In my own experiences and words, what I most learned along my own path through the darkness was this: The gift of being human comes with the grace of love, and by proxy at times, profound grief and sadness. Loving means feeling the other’s pain.  Loving means missing.  Loving means losing, sometimes in pieces and sometimes all at once.  The gift is worth it, and for more than the joy and fulfillment that comes from loving. From the earth of our deepest sorrows, the richest fruits are harvested.

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I am interested in hearing and sharing others’ post-traumatic growth narratives, coping mechanisms, and lasting insights.  Please feel free to comment on this post or email me via the “Contact” link in the menu with your story.   

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Additional Information:

I have done much research on the topic of post-traumatic growth (some of which is used here).  Please see the sources below for additional information, including the video of Stacey Kramer’s TEDTalk “The Best Gift I Ever Survived” about her own post-traumatic growth experience.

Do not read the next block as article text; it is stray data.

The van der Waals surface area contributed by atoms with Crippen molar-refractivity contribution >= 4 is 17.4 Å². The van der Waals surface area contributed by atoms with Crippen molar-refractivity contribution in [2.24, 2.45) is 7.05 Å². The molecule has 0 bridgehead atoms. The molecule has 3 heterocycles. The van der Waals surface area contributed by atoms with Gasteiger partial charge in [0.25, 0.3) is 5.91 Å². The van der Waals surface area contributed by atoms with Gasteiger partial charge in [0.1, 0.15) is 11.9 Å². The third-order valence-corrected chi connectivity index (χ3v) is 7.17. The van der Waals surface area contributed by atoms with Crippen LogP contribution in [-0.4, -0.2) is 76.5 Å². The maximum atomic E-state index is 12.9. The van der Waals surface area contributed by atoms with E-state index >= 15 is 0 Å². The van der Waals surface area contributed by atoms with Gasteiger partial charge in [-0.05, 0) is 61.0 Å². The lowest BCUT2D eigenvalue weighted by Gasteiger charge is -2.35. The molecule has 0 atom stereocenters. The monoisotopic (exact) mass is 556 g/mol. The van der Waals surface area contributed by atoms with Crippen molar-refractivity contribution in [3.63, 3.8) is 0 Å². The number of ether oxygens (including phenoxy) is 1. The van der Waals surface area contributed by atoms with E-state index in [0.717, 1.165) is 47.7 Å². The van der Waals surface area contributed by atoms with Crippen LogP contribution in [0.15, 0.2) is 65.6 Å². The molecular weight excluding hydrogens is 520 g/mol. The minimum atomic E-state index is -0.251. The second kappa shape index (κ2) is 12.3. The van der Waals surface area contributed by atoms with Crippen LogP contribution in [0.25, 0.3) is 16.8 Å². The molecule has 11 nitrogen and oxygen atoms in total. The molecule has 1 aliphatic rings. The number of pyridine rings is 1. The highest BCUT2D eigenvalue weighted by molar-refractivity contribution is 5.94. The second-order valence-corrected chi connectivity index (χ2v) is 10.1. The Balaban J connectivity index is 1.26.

Berry, Makenna. “The Benefits of Adversity Are Very, Very Real.” The Saybrook Forum. Saybrook University. 27 Nov. 2010. Web. 9 Apr. 2015.

Crane, Kristine. “How Trauma Can Help You Grow.” US News. U.S. News and World  Report. 8 Sept. 2014. Web. 28 Apr. 2015.

David, Susan and Christina Congleton. “Emotional Agility.” Harvard BusinessReview. Harvard Business School Publishing. Nov. 2013. Web. 28 Apr. 2015.

Kramer, Stacey. “The Best Gift I Ever Survived.” TED. Feb. 2010. Web. 28 Apr. 2015.

Landro, Laura. “Study Finds Adversity Makes Us Stronger.” The Wall Street Journal.  The Wall Street Journal. 18 Oct. 2010. Web. 28 Apr. 2015.

“Post-Traumatic Growth and Building Resilience.” Harvard Business Review. Harvard Business School Publishing. 2015. Web. 28 Apr. 2015.

Rendon, Jim. “Post-Traumatic Stress’s Surprising Flip Side.” The New York Times. The New York Times Company. 22 Mar. 2012. Web. 28 Apr. 2015.

Rodriguez, Tori. “Negative Emotions are Key to Well-Being.” Scientific American. 11 Apr. 2013. Web. 28 Apr. 2015.

Rosenthal, Norman. “The Gift of Adversity.” Huffington Post. Huff Post Healthy Living. 20 Aug. 2013. Web. 28 Apr. 2015.

Steven, Joseph. “What Doesn’t Kill Us: Post-traumatic Growth.” Huff Post TED Weekends. Huffington Post. 14 Mar. 2013. Web. 28 Apr. 2015.

“What is PTG?” Post Traumatic Growth Research Group. The University of North Carolina at Charlotte. 2013. Web. 28 Apr. 2015.